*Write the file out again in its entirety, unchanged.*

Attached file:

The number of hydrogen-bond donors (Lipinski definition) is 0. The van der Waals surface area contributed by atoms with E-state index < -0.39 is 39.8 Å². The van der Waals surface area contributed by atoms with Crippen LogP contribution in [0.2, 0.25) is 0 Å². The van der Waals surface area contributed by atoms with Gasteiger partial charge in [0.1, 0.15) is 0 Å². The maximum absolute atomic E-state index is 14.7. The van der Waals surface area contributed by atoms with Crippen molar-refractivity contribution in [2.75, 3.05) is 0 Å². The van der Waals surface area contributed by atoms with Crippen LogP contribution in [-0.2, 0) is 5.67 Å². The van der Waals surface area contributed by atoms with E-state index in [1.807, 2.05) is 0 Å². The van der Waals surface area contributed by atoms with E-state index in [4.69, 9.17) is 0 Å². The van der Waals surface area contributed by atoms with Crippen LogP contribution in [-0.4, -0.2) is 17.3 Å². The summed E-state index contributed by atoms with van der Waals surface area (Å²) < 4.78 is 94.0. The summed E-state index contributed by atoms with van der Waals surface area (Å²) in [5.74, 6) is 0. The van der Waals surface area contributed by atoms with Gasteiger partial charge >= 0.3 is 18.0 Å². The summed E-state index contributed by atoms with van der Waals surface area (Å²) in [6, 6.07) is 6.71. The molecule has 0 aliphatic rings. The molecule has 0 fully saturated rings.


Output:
The number of hydrogen-bond donors (Lipinski definition) is 0. The van der Waals surface area contributed by atoms with E-state index < -0.39 is 39.8 Å². The van der Waals surface area contributed by atoms with Crippen LogP contribution in [0.2, 0.25) is 0 Å². The van der Waals surface area contributed by atoms with Gasteiger partial charge in [0.1, 0.15) is 0 Å². The maximum absolute atomic E-state index is 14.7. The van der Waals surface area contributed by atoms with Crippen molar-refractivity contribution in [2.75, 3.05) is 0 Å². The van der Waals surface area contributed by atoms with Crippen LogP contribution in [-0.2, 0) is 5.67 Å². The van der Waals surface area contributed by atoms with E-state index in [1.807, 2.05) is 0 Å². The van der Waals surface area contributed by atoms with E-state index in [4.69, 9.17) is 0 Å². The van der Waals surface area contributed by atoms with Crippen LogP contribution in [-0.4, -0.2) is 17.3 Å². The summed E-state index contributed by atoms with van der Waals surface area (Å²) < 4.78 is 94.0. The summed E-state index contributed by atoms with van der Waals surface area (Å²) in [5.74, 6) is 0. The van der Waals surface area contributed by atoms with Gasteiger partial charge >= 0.3 is 18.0 Å². The summed E-state index contributed by atoms with van der Waals surface area (Å²) in [6, 6.07) is 6.71. The molecule has 0 aliphatic rings. The molecule has 0 fully saturated rings.